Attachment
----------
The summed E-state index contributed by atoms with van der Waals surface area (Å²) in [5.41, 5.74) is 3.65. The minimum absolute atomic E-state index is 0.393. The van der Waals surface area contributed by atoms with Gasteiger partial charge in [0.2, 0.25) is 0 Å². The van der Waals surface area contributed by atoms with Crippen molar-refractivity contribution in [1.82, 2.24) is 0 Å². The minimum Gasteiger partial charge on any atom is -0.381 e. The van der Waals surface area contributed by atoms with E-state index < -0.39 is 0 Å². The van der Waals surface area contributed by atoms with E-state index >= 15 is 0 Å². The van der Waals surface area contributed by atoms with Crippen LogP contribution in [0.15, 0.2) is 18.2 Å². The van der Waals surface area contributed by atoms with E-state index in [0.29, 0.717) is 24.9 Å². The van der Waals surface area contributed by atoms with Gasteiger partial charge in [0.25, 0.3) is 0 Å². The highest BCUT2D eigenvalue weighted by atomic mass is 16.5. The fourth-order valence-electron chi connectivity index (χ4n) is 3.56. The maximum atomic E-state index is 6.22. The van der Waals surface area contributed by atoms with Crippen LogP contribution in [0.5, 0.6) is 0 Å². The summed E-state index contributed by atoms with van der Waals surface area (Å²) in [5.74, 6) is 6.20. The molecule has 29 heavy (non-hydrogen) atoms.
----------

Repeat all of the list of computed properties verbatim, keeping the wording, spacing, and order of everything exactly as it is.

The summed E-state index contributed by atoms with van der Waals surface area (Å²) in [5.41, 5.74) is 3.65. The minimum absolute atomic E-state index is 0.393. The van der Waals surface area contributed by atoms with Gasteiger partial charge in [0.2, 0.25) is 0 Å². The van der Waals surface area contributed by atoms with Crippen molar-refractivity contribution in [1.82, 2.24) is 0 Å². The minimum Gasteiger partial charge on any atom is -0.381 e. The van der Waals surface area contributed by atoms with E-state index < -0.39 is 0 Å². The van der Waals surface area contributed by atoms with E-state index >= 15 is 0 Å². The van der Waals surface area contributed by atoms with Crippen LogP contribution in [0.15, 0.2) is 18.2 Å². The van der Waals surface area contributed by atoms with E-state index in [0.29, 0.717) is 24.9 Å². The van der Waals surface area contributed by atoms with Gasteiger partial charge in [0.25, 0.3) is 0 Å². The highest BCUT2D eigenvalue weighted by atomic mass is 16.5. The fourth-order valence-electron chi connectivity index (χ4n) is 3.56. The maximum atomic E-state index is 6.22. The van der Waals surface area contributed by atoms with Crippen LogP contribution in [0.5, 0.6) is 0 Å². The summed E-state index contributed by atoms with van der Waals surface area (Å²) in [5.74, 6) is 6.20. The molecule has 29 heavy (non-hydrogen) atoms.